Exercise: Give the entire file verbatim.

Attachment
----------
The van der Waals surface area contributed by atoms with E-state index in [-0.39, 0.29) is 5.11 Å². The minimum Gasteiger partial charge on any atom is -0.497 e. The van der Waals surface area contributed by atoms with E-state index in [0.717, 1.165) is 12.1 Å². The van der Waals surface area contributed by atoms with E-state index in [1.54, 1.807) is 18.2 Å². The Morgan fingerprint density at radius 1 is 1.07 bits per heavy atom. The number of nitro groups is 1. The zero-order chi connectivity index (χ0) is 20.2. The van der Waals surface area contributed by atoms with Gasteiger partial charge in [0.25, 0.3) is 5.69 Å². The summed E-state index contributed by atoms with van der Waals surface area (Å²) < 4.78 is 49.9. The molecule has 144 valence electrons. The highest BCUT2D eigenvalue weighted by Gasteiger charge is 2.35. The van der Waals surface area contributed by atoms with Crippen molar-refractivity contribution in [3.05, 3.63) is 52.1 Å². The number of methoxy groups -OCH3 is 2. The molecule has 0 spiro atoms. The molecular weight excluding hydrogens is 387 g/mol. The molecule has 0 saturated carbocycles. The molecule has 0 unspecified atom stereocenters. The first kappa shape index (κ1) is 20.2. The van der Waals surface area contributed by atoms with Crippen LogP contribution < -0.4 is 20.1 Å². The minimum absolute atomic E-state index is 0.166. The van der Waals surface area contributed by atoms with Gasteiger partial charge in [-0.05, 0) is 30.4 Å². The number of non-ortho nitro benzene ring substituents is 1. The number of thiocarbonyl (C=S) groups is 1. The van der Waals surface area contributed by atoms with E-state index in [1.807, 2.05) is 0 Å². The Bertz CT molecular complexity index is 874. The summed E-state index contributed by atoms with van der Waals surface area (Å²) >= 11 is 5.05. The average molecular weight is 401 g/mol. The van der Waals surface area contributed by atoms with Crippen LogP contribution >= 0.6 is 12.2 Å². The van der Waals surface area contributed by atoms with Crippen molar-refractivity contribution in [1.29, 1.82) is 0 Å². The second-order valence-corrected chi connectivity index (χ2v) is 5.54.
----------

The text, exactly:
The van der Waals surface area contributed by atoms with E-state index in [-0.39, 0.29) is 5.11 Å². The minimum Gasteiger partial charge on any atom is -0.497 e. The van der Waals surface area contributed by atoms with E-state index in [0.717, 1.165) is 12.1 Å². The van der Waals surface area contributed by atoms with E-state index in [1.54, 1.807) is 18.2 Å². The Morgan fingerprint density at radius 1 is 1.07 bits per heavy atom. The number of nitro groups is 1. The zero-order chi connectivity index (χ0) is 20.2. The van der Waals surface area contributed by atoms with Gasteiger partial charge in [0.25, 0.3) is 5.69 Å². The summed E-state index contributed by atoms with van der Waals surface area (Å²) < 4.78 is 49.9. The molecule has 144 valence electrons. The highest BCUT2D eigenvalue weighted by Gasteiger charge is 2.35. The van der Waals surface area contributed by atoms with Crippen molar-refractivity contribution in [3.05, 3.63) is 52.1 Å². The number of methoxy groups -OCH3 is 2. The molecule has 0 spiro atoms. The molecular weight excluding hydrogens is 387 g/mol. The molecule has 0 saturated carbocycles. The molecule has 0 unspecified atom stereocenters. The first kappa shape index (κ1) is 20.2. The van der Waals surface area contributed by atoms with Crippen LogP contribution < -0.4 is 20.1 Å². The minimum absolute atomic E-state index is 0.166. The van der Waals surface area contributed by atoms with Gasteiger partial charge in [-0.05, 0) is 30.4 Å². The number of non-ortho nitro benzene ring substituents is 1. The number of thiocarbonyl (C=S) groups is 1. The van der Waals surface area contributed by atoms with E-state index in [1.807, 2.05) is 0 Å². The Bertz CT molecular complexity index is 874. The summed E-state index contributed by atoms with van der Waals surface area (Å²) >= 11 is 5.05. The average molecular weight is 401 g/mol. The van der Waals surface area contributed by atoms with Crippen LogP contribution >= 0.6 is 12.2 Å². The van der Waals surface area contributed by atoms with Crippen molar-refractivity contribution in [1.29, 1.82) is 0 Å². The second-order valence-corrected chi connectivity index (χ2v) is 5.54.